For ease of reference, Wiktenauer divides the corpus of Western martial arts literature into six basic genres. A few texts defy categorization under this system, such as Paulus Hector Mair's Geschlechterbuch, but these distinctions are generally quite useful.
A commonplace book (or Hausbuch) is essentially a scrapbook, usually made by a wealthy individual. In the late Middle Ages, they were created as repositories of miscellaneous items and information that the owner considered significant, including medical recipes, quotations, letters, poems, tables of weights and measures, proverbs, prayers, and legal formulas. Each commonplace book was a unique work reflecting its creator's hobbies and interests. Some of these books, such as the Pol Hausbuch (MS 3227a), therefore included copies of martial arts treatises that passed through their owner's hands.
Fencing book (or Fechtbuch) is a catch-all term for treatises on armed combat. Medieval fencing treatises tended to be compilation works, manuscripts that included a variety of distinct treatises by different authors. Treatises by a single author, such as Fiore delli Liberi's treatise Fiore di Battaglia, or on a single weapon, such as Le Jeu de la Hache, were less common in this period. Many manuscripts of the 1500s draw on the same small pool of common treatises, which they combine in various ways. This tradition reached its pinnacle in the mammoth 1,200-page compilations that Paulus Hector Mair commissioned in the 1540s. In the Renaissance period, and especially as printing became more common, this emphasis changed and fencing masters began preparing and personally publishing more extensive treatises on a variety of different weapons. Some, such as Salvator Fabris, devoted massive volumes to the use of a single weapon.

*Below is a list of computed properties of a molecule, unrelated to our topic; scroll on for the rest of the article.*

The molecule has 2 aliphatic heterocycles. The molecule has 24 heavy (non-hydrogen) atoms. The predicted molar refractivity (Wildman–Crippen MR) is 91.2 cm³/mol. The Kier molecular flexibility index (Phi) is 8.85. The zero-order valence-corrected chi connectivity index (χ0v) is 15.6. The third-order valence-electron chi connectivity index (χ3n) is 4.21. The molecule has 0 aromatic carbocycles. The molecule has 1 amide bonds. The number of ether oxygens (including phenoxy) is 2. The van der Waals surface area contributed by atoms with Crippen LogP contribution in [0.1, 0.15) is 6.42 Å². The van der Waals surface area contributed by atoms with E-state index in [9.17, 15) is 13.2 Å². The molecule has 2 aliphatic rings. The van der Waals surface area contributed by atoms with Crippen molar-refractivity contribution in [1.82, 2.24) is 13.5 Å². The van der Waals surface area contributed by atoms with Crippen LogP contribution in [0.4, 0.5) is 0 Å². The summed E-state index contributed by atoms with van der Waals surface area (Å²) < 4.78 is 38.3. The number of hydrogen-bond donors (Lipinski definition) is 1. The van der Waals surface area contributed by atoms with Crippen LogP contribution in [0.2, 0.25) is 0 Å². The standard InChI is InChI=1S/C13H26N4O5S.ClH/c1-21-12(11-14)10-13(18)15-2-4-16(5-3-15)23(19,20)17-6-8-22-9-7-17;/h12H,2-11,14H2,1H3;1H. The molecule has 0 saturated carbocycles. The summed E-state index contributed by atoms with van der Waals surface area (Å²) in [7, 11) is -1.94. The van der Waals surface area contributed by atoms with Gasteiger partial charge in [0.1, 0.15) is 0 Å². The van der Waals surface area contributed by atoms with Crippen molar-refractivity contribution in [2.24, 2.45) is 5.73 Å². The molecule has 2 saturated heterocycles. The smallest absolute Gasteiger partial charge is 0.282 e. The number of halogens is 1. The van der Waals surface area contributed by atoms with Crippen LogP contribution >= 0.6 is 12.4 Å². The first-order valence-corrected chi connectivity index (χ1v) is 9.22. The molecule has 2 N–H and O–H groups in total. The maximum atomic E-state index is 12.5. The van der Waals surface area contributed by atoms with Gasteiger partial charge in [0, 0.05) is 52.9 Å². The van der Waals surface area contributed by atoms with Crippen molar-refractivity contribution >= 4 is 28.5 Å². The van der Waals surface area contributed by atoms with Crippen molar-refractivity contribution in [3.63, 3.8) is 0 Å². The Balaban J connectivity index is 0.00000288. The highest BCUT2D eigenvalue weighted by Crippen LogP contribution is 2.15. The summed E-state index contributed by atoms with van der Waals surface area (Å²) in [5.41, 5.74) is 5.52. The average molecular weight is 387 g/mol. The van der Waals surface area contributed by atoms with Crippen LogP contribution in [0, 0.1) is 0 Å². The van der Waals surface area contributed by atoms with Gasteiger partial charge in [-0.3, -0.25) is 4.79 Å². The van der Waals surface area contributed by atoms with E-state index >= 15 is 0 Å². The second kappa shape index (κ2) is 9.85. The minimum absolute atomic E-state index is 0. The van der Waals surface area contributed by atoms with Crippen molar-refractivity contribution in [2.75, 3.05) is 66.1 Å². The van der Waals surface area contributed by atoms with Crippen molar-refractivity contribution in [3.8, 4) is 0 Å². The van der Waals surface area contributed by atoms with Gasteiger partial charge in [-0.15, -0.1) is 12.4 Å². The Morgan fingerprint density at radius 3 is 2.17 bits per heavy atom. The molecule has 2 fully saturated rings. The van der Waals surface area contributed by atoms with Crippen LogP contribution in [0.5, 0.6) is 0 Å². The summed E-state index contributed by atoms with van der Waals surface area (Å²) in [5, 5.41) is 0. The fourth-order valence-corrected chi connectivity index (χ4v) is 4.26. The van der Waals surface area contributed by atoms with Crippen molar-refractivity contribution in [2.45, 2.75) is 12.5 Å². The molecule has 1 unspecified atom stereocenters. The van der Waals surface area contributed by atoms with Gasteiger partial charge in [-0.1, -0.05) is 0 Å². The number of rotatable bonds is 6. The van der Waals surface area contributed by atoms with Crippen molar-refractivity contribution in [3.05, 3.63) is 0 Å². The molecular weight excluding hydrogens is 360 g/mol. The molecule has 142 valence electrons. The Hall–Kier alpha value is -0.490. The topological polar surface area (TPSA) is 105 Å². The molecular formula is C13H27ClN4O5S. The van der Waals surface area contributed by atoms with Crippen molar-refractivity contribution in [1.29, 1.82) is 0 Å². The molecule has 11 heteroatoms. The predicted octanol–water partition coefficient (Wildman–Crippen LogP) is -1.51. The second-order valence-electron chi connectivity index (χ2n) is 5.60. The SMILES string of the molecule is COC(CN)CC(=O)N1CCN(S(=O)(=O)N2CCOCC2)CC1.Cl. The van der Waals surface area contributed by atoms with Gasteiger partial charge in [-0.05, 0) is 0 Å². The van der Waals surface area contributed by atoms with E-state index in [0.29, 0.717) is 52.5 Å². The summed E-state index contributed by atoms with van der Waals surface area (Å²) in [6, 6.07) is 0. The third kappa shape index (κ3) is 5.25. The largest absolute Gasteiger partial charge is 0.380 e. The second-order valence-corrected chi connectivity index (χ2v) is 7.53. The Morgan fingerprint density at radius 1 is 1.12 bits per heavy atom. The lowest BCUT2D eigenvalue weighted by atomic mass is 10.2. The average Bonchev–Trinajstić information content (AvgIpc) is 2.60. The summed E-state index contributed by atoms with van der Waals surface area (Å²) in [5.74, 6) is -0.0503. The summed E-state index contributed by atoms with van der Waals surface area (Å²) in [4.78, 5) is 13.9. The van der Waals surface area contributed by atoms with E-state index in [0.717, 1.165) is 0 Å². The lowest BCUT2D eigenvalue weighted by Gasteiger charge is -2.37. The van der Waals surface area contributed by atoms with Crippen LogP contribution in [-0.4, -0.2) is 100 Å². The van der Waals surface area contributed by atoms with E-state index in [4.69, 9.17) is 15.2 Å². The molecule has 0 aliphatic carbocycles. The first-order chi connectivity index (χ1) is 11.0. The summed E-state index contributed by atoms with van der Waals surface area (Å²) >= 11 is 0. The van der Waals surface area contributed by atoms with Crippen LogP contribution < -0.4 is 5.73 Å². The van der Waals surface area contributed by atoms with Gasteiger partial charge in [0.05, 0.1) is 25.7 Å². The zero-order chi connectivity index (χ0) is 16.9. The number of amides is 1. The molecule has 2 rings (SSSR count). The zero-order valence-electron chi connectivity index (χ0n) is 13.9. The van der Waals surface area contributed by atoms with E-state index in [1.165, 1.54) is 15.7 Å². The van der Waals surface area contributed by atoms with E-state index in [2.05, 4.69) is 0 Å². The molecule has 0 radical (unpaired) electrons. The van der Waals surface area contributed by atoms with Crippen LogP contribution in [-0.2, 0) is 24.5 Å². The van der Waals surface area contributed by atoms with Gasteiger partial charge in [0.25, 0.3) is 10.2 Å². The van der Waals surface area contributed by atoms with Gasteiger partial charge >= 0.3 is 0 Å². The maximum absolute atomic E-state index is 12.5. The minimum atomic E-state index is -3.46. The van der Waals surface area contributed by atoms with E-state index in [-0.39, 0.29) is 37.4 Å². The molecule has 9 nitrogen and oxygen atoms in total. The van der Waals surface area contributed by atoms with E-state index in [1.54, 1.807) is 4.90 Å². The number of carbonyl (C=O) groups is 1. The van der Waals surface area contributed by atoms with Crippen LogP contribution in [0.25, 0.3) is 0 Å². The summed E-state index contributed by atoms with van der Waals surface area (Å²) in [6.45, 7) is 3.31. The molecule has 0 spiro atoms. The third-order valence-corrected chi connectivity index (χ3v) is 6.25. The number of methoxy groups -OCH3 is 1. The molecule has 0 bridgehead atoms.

A number of picture books, such as sketchbooks or albums, created by talented artists survive from the Medieval and Renaissance time periods. These artists, including such masters as Albrecht Dürer and Maarten van Heemskerck, generally drew fencers and wrestlers as studies in human anatomy. Because of this, they offer unique insight into the physical positions and movements of the art, providing a useful counterpoint to the large number of text-only fencing treatises. Some of these works were created as draftbooks for later complete fencing treatises.
A tourmanent book (or Turnierbuch) is generally a record of a specific tournament that occurred. Aside from being interesting glimpses into the sportive side of historical European martial arts in period, tournament books are also useful for their depictions of authentic arms and armor.
War book (or Kriegsbücher) are useful texts for understanding the methods and theory behind warfare in the Middle Ages and Renaissance. Many compilation fencing treatises from the 15th and 16th centuries also include excerpts from war books such as Konrad Kyeser's famous work Bellifortis or Flavius Vegetius Renatus' De Re Militari. Siege warfare was an especially popular subject in this genre.
The wrestling book (or Ringbuch) can be seen as a subset of the fencing treatise genre. Most 15th century martial arts manuscripts include at least one wrestling treatise, but wrestling was often seen as an aspect of armed combat and not a separate discipline. It isn't until later in the Renaissance that books devoted exclusively to wrestling and other unarmed techniques appeared in increasing numbers.
Note that these dates are approximate in many cases. More specific information about the dates of treatises can be found on their respective pages.
Incunabula and post-incunabula
Books and other printed matter
Other relevant books
|1512||Battle Force||Konrad Kyeser||Bellifortis (Konrad Kyeser)|
|1585||Dialogue on a Method for Entering Battle Quickly and Easily||Camillo Agrippa||Dialogo del Modo di Mettere in battaglia presto & con facilità (Camillo Agrippa)|
|1589||Honors and Praise to the Art of Fencing||Christoff Rösener||Ehrentitel und Lopspruch der Fechtkunst (Christoff Rösener)|
|1616||New Illustrated Flag-Waving Manual||Sebastian Heußler|
|New Kůnstlich Fahnenbůchlein (Sebastian Heußler)|